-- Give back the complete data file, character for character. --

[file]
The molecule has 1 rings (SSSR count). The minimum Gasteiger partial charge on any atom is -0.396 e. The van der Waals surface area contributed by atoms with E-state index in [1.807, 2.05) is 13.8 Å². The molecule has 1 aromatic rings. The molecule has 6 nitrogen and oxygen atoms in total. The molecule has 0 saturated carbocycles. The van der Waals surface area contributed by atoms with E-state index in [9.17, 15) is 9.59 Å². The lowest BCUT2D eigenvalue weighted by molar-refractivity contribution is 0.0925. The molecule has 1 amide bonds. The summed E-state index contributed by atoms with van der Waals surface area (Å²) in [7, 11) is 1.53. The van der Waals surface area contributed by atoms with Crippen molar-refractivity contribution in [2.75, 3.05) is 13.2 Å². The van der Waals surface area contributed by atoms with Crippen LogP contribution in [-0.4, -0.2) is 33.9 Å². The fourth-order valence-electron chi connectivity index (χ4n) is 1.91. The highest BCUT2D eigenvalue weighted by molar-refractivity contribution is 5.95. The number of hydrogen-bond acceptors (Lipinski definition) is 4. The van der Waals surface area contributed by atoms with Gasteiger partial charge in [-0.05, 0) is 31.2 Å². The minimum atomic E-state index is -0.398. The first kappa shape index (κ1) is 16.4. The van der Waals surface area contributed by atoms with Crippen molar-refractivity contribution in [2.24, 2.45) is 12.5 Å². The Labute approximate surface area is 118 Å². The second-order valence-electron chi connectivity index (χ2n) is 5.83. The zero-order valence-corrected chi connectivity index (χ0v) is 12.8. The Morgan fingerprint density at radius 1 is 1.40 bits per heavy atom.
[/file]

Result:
The molecule has 1 rings (SSSR count). The minimum Gasteiger partial charge on any atom is -0.396 e. The van der Waals surface area contributed by atoms with E-state index in [1.807, 2.05) is 13.8 Å². The molecule has 1 aromatic rings. The molecule has 6 nitrogen and oxygen atoms in total. The molecule has 0 saturated carbocycles. The van der Waals surface area contributed by atoms with E-state index in [9.17, 15) is 9.59 Å². The lowest BCUT2D eigenvalue weighted by molar-refractivity contribution is 0.0925. The molecule has 1 amide bonds. The summed E-state index contributed by atoms with van der Waals surface area (Å²) in [7, 11) is 1.53. The van der Waals surface area contributed by atoms with Crippen molar-refractivity contribution in [2.75, 3.05) is 13.2 Å². The van der Waals surface area contributed by atoms with Crippen LogP contribution in [-0.4, -0.2) is 33.9 Å². The fourth-order valence-electron chi connectivity index (χ4n) is 1.91. The highest BCUT2D eigenvalue weighted by molar-refractivity contribution is 5.95. The number of hydrogen-bond acceptors (Lipinski definition) is 4. The van der Waals surface area contributed by atoms with Gasteiger partial charge in [-0.05, 0) is 31.2 Å². The minimum atomic E-state index is -0.398. The first kappa shape index (κ1) is 16.4. The van der Waals surface area contributed by atoms with Crippen molar-refractivity contribution in [2.24, 2.45) is 12.5 Å². The Labute approximate surface area is 118 Å². The second-order valence-electron chi connectivity index (χ2n) is 5.83. The zero-order valence-corrected chi connectivity index (χ0v) is 12.8. The Morgan fingerprint density at radius 1 is 1.40 bits per heavy atom.